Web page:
North Jefferson News, Gardendale, AL

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May 7, 2014

Update: Nowlin's ouster as superintendent was not "sudden by any means," JefCoEd board member says

BIRMINGHAM — The tenure of Dr. Stephen Nowlin as superintendent of Jefferson County Schools came to an end Tuesday afternoon, as the system's board of education voted unanimously to move him to a consultant's role for the next 14 months.

The move came in a special meeting, which came after The North Jefferson News first reported on April 25 that Nowlin had been asked to step down by the board.

The board voted to amend Nowlin's employment contract, which originally was to run through June 2016. He will become what the amended contract calls an “administrative officer”; in that position, Nowlin will serve as a consultant to his successor, according to Board President Jennifer Parsons. The definition of his new position is somewhat vague, but Parsons said that he won't just be collecting a paycheck.

“I don't think he'll be sitting idly by. For someone with his expertise, there's always something you can do,” she said.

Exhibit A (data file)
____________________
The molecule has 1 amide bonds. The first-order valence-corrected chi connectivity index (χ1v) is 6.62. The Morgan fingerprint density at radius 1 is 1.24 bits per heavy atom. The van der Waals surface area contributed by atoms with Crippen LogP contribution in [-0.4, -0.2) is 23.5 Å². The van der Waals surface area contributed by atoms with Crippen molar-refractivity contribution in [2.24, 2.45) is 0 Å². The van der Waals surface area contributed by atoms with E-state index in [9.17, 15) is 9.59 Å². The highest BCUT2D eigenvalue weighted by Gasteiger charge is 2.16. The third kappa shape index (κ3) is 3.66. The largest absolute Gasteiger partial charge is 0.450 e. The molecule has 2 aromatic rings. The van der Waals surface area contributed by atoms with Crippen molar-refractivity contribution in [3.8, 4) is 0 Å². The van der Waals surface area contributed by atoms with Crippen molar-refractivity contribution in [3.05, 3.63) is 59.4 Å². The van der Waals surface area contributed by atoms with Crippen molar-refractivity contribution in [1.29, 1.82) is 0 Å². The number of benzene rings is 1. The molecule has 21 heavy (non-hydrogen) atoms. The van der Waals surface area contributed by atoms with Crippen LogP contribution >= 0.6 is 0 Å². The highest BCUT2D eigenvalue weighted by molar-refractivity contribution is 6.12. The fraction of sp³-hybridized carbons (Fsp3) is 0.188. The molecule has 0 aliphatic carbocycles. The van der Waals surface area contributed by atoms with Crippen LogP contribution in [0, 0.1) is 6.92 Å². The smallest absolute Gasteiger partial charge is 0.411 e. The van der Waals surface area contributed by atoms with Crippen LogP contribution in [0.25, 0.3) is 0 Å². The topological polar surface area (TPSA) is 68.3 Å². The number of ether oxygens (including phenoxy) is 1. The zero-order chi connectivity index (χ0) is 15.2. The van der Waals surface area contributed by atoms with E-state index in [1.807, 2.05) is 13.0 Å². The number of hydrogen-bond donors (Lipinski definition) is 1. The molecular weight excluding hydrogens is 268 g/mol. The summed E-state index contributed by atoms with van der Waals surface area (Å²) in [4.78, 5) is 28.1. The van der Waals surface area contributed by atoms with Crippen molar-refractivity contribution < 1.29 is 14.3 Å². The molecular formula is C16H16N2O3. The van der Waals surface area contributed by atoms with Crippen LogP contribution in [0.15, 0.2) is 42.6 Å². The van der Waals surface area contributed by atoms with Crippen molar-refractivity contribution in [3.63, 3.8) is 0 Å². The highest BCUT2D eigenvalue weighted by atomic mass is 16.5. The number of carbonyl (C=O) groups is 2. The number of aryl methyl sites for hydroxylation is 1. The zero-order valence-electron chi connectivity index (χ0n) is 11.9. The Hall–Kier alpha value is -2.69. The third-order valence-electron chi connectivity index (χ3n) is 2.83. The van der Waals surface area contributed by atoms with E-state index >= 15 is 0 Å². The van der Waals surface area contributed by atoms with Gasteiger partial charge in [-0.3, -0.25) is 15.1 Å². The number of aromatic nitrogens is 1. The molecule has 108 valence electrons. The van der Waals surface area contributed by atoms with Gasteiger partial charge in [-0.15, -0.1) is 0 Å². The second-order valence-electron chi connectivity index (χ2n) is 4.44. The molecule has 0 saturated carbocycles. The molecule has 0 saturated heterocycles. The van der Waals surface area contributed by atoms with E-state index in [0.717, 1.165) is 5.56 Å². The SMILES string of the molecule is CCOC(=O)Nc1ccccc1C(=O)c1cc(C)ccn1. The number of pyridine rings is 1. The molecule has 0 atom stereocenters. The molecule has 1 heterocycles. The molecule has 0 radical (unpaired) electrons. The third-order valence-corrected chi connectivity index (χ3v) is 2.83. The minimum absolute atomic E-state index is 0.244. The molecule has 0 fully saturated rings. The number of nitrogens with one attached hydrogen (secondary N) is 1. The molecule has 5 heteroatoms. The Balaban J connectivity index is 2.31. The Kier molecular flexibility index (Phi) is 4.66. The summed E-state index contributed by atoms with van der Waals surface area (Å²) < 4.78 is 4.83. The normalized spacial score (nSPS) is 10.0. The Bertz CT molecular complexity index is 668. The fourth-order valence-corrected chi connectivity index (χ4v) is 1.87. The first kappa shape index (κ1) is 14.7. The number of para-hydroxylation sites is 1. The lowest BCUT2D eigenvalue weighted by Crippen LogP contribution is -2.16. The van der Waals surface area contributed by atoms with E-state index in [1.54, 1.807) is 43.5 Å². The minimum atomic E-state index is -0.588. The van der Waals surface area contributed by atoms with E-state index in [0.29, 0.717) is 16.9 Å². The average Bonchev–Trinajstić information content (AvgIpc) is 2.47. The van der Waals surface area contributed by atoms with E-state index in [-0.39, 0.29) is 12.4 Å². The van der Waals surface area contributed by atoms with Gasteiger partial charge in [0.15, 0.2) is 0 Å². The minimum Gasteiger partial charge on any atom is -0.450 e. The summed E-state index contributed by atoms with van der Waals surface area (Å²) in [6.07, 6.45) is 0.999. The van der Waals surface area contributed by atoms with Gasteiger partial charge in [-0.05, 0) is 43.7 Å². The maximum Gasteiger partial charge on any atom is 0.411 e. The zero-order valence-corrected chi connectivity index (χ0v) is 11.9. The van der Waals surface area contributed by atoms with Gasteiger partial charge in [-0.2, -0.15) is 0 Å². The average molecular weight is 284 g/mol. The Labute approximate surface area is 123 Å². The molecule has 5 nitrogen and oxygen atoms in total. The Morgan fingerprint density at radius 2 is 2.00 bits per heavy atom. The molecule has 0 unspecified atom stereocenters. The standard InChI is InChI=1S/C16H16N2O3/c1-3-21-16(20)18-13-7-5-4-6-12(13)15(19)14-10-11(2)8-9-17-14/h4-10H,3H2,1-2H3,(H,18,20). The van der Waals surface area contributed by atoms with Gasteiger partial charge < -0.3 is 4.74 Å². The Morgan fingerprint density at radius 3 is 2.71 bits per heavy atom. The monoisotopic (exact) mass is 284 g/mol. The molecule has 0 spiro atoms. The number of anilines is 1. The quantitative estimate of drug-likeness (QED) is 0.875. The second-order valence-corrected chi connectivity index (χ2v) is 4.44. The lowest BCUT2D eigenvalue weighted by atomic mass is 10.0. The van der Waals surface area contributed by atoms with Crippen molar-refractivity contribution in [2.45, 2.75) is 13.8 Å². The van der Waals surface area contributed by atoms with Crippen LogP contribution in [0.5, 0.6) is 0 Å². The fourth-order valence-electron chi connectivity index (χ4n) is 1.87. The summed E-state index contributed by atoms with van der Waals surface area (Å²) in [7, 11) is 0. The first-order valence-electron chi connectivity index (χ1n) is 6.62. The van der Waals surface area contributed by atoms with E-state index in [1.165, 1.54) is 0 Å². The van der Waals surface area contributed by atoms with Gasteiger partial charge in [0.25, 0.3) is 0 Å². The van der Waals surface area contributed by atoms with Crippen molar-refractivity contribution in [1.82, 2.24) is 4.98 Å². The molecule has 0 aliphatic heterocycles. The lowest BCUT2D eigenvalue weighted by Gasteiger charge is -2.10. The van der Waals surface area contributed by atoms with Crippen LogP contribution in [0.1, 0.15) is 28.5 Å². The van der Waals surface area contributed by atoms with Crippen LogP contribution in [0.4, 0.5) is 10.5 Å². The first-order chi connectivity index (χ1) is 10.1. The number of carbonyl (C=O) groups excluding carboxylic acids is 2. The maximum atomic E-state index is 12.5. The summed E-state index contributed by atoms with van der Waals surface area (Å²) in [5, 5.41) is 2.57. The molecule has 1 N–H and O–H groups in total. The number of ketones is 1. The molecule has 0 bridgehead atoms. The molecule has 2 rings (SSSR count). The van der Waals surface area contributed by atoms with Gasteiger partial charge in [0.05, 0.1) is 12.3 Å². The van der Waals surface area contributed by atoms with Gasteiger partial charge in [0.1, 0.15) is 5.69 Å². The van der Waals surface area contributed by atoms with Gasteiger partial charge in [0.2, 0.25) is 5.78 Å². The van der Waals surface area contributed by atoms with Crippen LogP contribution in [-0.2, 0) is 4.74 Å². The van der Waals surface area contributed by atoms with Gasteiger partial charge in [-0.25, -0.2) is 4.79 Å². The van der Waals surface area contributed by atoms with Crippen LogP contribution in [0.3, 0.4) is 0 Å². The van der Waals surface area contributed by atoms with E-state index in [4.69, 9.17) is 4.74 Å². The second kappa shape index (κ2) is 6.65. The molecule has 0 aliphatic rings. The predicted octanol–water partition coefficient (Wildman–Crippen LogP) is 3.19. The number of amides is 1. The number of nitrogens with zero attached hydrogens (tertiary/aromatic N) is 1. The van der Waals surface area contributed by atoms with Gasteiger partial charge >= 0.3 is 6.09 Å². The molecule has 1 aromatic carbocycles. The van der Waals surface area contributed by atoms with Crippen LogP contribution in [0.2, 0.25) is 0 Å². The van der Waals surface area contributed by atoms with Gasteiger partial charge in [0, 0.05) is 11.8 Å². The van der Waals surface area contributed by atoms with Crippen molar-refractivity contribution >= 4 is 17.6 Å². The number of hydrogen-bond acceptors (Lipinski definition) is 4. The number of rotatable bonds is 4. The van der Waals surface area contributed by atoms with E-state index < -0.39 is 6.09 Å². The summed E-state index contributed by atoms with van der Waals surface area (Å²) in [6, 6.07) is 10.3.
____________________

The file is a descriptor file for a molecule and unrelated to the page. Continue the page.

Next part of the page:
The new contract stipulates that Nowlin will not work out of the central office.

Nowlin will be paid his original monthly salary of $18,307.60. After the 14-month period expires, he will be paid a lump-sum buyout of $219,691.17 for the remaining portion of his original contract, an amount equal to what his salary would have been for that period. He will also be paid $24,715.26 for unused vacation days through that period.

The system will also pay his retirement funding and his health insurance costs.

Nowlin did not attend Tuesday's meeting, and could not be reached for comment.

If he should take another position as a superintendent in another public school system in Alabama, the board will pay the difference between Nowlin's new salary and that he was paid by JefCoEd, if his new salary is lower.

In a press conference after the brief meeting, Parsons again stated – as she had in a written statement after news broke of Nowlin's ouster – that the superintendent was not being removed because of misconduct or mismanagement, but because of “philosophical differences.”

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